TAMPA — What the Buccaneers began Monday when they assembled at One Buc Place for the first time under new coach Lovie Smith is known around the NFL as an offseason workout program.
Oddly, players don't get much of a chance to actually work out during this period of the offseason.
For starters, the entire program is voluntary, and while players can spend as much as a whopping four hours per day at the team facility, the team can only dictate what the players do for two of those hours.
Most of the players' time is devoted to learning offensive and defensive schemes. That's the boring part of football, but for a team like the Bucs, it's critical this is time well spent.
New coaches bring new schemes, new plays and new terminology. It takes time to learn all that, but it has to be learned now if a team hopes to contend once the season starts.
“When you're starting from scratch and building, you have to do it in such a way that you have a foundation in place (by the end) of the spring,” Bucs wide receiver Vincent Jackson said.
“When you start up in training camp, you don't want to be behind the eight ball saying, 'Oh well, it's our first year together. We should have more time to learn.'
“No, we're putting this together now and we're doing it the right way this spring so that when we hit training camp we're just fine-tuning and getting ready to roll.”
The NFL recognizes how important it is to build that foundation. It gives teams with new coaches a two-week head start on their offseason workout programs and an extra minicamp to help even the playing field.
It's up to the new coaches to take advantage of that extra time and get their new systems installed, but it's up to the players, as well, Jackson said. He's confident Bucs players will take advantage of the time.
“It's about putting in the time and being accountable — just showing up, and I think we'll have north of 95 percent attendance throughout the spring from our guys,” he said.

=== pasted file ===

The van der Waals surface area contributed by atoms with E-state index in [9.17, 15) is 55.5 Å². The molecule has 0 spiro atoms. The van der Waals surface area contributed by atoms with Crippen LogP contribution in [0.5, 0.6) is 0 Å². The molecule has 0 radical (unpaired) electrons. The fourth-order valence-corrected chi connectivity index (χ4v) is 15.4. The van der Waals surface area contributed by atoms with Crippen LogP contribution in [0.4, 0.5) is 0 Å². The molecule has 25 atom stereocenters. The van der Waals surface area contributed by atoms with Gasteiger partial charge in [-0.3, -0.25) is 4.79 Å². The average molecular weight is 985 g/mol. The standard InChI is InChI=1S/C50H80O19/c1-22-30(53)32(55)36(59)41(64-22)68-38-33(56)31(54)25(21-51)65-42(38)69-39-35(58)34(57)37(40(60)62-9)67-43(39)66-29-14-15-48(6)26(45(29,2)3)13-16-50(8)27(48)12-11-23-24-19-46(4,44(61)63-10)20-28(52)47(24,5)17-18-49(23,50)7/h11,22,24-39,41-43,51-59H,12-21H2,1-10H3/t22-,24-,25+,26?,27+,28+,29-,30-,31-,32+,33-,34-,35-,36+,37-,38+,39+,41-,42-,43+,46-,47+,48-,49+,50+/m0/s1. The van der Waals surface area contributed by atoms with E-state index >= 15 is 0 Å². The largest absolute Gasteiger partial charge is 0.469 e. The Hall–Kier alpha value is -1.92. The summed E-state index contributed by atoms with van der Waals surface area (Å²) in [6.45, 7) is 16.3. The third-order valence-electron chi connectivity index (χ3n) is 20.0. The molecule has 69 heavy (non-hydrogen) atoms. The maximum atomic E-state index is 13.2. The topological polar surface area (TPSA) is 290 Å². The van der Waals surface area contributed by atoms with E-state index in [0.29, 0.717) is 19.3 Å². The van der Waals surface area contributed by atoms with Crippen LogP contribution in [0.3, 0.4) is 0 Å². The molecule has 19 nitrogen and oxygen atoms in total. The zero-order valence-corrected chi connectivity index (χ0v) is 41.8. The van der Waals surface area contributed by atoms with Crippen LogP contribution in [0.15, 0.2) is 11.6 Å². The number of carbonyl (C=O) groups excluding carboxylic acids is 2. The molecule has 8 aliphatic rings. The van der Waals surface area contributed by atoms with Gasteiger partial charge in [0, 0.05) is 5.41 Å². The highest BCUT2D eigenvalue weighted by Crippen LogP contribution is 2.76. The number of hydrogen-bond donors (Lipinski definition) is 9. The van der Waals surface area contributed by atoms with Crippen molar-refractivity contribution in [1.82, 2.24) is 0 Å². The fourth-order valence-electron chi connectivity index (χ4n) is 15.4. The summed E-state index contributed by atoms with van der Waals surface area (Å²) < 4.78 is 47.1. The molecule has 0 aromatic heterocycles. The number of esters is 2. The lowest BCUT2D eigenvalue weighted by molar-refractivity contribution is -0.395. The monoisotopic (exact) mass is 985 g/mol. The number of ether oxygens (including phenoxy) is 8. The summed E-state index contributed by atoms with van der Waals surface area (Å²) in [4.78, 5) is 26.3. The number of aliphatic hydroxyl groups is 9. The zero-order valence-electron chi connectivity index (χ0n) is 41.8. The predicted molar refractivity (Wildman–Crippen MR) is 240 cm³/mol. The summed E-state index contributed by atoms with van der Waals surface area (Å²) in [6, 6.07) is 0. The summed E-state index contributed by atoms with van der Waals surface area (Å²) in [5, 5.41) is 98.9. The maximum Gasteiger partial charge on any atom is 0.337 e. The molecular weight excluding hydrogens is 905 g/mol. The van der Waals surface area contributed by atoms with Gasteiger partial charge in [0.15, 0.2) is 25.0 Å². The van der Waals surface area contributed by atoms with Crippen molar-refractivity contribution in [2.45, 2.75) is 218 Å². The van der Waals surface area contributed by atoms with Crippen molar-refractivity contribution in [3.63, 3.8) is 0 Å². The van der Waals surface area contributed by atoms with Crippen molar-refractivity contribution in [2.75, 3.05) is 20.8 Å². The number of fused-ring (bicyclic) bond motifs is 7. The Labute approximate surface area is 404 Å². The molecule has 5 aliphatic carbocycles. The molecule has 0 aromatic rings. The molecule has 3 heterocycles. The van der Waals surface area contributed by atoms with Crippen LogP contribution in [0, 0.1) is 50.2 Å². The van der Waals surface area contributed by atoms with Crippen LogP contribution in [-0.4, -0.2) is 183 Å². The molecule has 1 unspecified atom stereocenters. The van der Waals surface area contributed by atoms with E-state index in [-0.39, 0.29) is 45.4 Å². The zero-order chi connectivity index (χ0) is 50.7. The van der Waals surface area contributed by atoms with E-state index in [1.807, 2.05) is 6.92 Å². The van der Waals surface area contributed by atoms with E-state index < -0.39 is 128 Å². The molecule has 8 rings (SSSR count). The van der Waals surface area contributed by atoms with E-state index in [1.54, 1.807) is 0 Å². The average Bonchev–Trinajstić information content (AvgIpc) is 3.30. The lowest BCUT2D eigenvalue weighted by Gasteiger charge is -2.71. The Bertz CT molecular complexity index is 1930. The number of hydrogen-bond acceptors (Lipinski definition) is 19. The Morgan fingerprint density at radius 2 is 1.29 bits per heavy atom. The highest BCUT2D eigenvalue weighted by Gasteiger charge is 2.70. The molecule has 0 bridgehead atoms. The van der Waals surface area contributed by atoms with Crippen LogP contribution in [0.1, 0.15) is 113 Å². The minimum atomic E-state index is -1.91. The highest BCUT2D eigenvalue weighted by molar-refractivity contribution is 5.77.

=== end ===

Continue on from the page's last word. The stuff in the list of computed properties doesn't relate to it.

“That's going to be huge for us — to have guys in the building getting to know each other and getting to know the system and putting the work in out there on the field. That's going to give us the head start we need to catch up. Other teams have been together for a few years and have their systems installed. We don't have that luxury, so this time of year is important for us.”
Now entering his third year in the league, 2013 All-Pro linebacker Lavonte David might be expected to take on more of a leadership role on the defensive side of the ball this year.
David, though, seems a bit hesitant.
Quiet by nature, he said he is starting to exert himself a little more than in the past, but he is not ready to push the unquestioned leader of the defense aside: two-time Pro Bowl defensive tackle Gerald McCoy.
“Right now, Gerald is the clear-cut leader,” David said. “There are times when guys come to me, and I do step in when something needs to be said, but right now, I'm going to leave that role to Gerald.”
He can't erase it from the record books, but Smith has officially put the Bucs' 2013 season behind him and wants his players to do the same.
“To me, it doesn't really matter what happened last year,” Smith said recently. “For me, it's all about going forward and creating the best situation and the best group of men we can for our needs going forward. It's really as simple as that.''